Will officials in county seat now be ready to open eyes?

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My Views

By Thomas Barr

 The pressure is now off the city officials in Shepherdsville.

To satisfy advisers and those who agreed to lend them money, city officials did what they promised to do.

They raised the occupational tax to 1.5 percent, which means that everyone in the city should be paying and every company must be submitting some funds.

Many of the companies which located to the city were offered abatements of up to 1 percent of the tax for a 10-year period. 

Even those companies will now be paying .5 percent.

The city agreed to allow the sheriff’s department to collect its annual property taxes.

And the city increased sewer rates and property tax rates to provide for added income.

Now that all that has been done, it is time to get to work.

The duties facing city officials in light of the heavy financial burdens which became public in January are many.

First, the council must begin looking at every thing city government is doing.

Everything must be placed on the table.

Through the past nine months, the comments from the public have been numerous. Some make sense and some are totally outrageous. And some are so outrageous that they deserve a closer inspection.

A committee has been set up to look at the financial situation and to ponder over some long-range planning.

Before any rash decisions are made -however, seldom are quick decisions every put into action -the council must look at numerous things.

First, is the staffing plan in place for the city proper?

Are the right people in the right places or are more people needed?

City government is big business and requires much expertise.

The budget includes funds for a controller. Is that needed or not? The council must decide.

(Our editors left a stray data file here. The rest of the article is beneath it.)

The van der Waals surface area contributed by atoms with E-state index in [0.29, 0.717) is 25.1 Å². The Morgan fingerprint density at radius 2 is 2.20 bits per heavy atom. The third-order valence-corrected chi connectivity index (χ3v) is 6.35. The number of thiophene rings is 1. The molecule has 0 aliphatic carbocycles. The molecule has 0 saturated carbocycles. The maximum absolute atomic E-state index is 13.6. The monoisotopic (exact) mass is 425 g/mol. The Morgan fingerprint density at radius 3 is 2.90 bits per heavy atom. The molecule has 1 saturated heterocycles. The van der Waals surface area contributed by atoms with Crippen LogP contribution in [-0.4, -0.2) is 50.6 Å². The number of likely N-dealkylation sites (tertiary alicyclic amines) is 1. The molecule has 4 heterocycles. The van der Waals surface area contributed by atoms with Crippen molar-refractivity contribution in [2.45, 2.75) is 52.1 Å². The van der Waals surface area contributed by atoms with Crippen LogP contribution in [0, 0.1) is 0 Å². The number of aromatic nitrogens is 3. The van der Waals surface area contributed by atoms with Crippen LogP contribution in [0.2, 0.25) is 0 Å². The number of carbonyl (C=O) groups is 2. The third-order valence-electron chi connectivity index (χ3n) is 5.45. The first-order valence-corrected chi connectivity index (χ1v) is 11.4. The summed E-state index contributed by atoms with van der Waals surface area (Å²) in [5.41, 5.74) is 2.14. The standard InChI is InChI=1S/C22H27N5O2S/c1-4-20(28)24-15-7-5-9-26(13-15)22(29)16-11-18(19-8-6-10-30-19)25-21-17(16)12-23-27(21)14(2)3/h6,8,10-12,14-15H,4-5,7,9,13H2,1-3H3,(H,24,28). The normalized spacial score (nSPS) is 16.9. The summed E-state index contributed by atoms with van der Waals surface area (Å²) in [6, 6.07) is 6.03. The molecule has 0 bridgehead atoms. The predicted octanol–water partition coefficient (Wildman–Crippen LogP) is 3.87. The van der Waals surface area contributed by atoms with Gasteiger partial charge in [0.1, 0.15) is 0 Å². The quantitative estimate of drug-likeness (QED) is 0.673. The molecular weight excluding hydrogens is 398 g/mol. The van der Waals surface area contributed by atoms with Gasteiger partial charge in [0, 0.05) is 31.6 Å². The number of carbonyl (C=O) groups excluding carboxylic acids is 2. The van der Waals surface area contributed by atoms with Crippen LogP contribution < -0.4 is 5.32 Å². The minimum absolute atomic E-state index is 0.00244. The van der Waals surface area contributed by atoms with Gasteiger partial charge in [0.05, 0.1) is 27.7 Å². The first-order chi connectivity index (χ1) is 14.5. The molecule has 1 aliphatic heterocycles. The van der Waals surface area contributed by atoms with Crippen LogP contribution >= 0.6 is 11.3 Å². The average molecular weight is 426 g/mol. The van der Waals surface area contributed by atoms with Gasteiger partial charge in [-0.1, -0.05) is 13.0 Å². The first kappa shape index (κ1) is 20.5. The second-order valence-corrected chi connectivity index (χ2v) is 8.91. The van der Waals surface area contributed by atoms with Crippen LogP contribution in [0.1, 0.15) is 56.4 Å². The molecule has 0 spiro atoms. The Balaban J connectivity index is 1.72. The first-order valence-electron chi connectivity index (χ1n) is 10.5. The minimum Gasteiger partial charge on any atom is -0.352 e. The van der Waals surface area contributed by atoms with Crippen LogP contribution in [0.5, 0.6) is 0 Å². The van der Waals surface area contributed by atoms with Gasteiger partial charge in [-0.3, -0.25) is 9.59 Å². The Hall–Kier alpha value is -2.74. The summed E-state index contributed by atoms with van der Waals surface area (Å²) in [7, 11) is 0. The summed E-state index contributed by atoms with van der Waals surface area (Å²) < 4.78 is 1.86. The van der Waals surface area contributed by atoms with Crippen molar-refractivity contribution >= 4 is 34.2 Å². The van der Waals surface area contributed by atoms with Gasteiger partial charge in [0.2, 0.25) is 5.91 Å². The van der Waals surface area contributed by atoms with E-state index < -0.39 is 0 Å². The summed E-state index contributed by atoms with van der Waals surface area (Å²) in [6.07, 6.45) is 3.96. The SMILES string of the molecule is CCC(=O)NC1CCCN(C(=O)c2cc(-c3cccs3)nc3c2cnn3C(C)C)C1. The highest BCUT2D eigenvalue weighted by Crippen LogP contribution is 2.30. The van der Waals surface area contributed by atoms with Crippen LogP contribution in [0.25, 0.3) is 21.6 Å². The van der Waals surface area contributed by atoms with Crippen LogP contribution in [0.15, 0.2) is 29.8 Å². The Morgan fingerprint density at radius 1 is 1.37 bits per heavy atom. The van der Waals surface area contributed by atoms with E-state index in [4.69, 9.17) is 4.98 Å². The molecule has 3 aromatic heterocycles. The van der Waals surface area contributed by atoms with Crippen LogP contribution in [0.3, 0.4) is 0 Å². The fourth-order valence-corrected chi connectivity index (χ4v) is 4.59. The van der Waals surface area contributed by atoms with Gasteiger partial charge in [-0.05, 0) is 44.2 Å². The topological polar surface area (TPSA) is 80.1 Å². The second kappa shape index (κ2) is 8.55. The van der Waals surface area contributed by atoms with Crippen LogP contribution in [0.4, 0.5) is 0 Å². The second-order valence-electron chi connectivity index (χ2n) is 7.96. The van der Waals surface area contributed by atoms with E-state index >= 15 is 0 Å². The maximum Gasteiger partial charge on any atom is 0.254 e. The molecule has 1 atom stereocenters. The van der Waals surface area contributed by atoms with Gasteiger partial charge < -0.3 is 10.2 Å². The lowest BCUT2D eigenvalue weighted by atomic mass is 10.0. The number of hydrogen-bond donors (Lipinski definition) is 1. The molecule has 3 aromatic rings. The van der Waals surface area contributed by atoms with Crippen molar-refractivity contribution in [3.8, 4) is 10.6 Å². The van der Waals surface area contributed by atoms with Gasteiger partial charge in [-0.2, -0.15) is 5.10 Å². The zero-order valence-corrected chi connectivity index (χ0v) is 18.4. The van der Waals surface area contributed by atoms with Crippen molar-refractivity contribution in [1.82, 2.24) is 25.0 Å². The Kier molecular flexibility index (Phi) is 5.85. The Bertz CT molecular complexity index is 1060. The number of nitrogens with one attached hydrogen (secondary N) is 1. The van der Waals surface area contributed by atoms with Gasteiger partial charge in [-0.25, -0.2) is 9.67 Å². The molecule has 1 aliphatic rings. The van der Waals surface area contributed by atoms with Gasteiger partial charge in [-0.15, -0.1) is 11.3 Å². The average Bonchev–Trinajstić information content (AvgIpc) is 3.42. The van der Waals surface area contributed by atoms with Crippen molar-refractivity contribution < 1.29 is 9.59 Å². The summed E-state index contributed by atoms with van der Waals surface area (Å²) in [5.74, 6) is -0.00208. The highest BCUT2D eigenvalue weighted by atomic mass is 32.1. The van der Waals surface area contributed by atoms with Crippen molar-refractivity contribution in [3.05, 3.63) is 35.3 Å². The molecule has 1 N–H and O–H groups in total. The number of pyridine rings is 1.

Second, can the city support all the services currently offered and how can they be funded?

The fire department is a hot topic, no pun intended.

To become a “regular” fire department to meet conditions of a still-pending, it may never be over lawsuit, paid career firefighters were hired.

And then the city was graced with a grant to have six more paid firefighters hired. The only bad part is that when the grant money runs out, the city must continue to pay them.

Could the city contract out fire service or could another taxing district contract with the city to provide such service?

The police department is slowly losing officers, which also results in diminishing services.

Third, is the current government center feasible?

With annual payments of nearly $250,000 for leasing and a like amount for things like utilities and insurance, that is a big price to pay.

But can the city afford to not have the facility?

Fourth, should the city go ahead and annex all the land to the south that is not inhabited by residents for future development?

Not a lot of cost in annexing property.

Finally, does all this thought become wasted concern if the occupational tax increase and the sewer hikes bring in more money that the city can spend?

We doubt that there would ever be too much money. However, there is no good handle on the money that would be generated in October from the occupational money.

The bottom line is that the pressure to meet the immediate concerns has passed.

Take the time now to figure out where you truly are and where you want to go.